New Hampshire School Kids Can Now Say No To Animal Dissection

PETA Works With Board to Create New Policy; Group Offers to Donate Humane Teaching Tools to Classrooms

For Immediate Release:
March 28, 2014

Tasgola Bruner 202-483-7382

Concord, N.H.

You’re a kid who doesn’t want to dissect a cat or a frog? From now on you won’t have to, if you attend a New Hampshire public school.

Following discussions with PETA, the New Hampshire State Board of Education has just adopted a progressive policy advising schools to allow students to pick modern learning methods such as interactive digital dissections instead of cutting up animals in their science classes. New Hampshire joins 20 other states —  its neighbors in Maine, Massachusetts and Vermont — plus the District of Columbia, that have policies allowing students to opt out of animal dissection.

“PETA applauds New Hampshire for creating more compassionate classrooms by allowing students to say no to cruel and archaic animal dissections and providing them with modern learning methods instead,” says PETA Director of Laboratory Investigations Justin Goodman. “More students than ever now oppose the use of animals in experiments, and now there is a system in place to allow them learn to understand and appreciate animals without harming them.”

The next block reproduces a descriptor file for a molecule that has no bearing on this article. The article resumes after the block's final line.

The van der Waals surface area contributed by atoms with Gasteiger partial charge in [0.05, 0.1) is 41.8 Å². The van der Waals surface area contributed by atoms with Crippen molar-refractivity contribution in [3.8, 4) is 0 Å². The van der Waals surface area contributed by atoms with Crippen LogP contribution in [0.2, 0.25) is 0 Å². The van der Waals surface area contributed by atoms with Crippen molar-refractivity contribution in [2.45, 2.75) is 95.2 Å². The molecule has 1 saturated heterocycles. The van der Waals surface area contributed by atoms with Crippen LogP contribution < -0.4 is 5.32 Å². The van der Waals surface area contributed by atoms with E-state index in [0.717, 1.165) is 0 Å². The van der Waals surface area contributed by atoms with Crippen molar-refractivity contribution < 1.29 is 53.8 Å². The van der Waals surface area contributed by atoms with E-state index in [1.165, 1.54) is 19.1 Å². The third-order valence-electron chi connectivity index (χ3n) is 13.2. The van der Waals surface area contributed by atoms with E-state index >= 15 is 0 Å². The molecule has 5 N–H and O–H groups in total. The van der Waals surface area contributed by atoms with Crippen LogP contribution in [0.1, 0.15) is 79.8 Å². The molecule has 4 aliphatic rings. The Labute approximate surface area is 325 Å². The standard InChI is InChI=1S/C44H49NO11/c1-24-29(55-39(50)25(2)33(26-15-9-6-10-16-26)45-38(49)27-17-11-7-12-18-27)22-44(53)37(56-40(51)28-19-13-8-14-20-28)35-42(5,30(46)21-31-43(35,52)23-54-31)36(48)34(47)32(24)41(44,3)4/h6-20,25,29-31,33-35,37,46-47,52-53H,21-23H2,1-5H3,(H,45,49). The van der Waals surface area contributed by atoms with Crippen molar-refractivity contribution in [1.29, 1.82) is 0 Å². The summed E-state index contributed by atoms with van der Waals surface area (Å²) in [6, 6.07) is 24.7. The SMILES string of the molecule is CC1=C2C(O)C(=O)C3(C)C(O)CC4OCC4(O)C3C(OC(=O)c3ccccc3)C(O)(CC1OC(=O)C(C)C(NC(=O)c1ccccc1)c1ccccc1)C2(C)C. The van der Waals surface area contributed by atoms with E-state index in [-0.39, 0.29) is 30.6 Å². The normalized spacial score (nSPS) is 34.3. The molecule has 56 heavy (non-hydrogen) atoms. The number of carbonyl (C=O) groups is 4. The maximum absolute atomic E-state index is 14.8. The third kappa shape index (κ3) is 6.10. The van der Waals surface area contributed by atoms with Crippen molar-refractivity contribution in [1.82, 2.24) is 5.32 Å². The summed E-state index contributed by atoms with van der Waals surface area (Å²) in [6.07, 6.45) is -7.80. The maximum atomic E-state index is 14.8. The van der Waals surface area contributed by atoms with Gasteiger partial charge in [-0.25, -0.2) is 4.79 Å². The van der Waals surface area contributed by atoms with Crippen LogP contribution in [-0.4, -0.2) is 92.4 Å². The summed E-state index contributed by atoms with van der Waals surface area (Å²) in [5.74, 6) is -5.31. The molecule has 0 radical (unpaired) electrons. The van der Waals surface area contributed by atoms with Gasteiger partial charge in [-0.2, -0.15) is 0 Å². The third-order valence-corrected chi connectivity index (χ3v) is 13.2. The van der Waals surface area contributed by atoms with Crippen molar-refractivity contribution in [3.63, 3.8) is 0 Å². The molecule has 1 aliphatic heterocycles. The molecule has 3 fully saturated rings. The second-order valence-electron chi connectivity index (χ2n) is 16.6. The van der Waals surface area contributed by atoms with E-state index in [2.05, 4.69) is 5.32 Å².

Studies show that students who oppose animal dissection often don’t voice objections and participate because they aren’t presented with a choice, or they fear being punished for opting out.

PETA has offered, through its national educational grants program, to donate state-of-the-art virtual dissection software to New Hampshire, which has been shown to teach anatomy better than old-fashioned animal dissections.

The millions of animals who are still used every year in some classroom dissections come from biological supply houses, which breed some animals and obtain others from animal shelters or the wild. The National Association of Biology Teachers, the National Science Teachers Association (NSTA), and the Human Anatomy and Physiology Society (HAPS) endorse student dissection-choice, and the NSTA and the HAPS also approve the use of modern non-animal methods as full replacements for animal dissection.

PETA will be alerting all its youth and adult members in the state about the new policy. For more information, please visit

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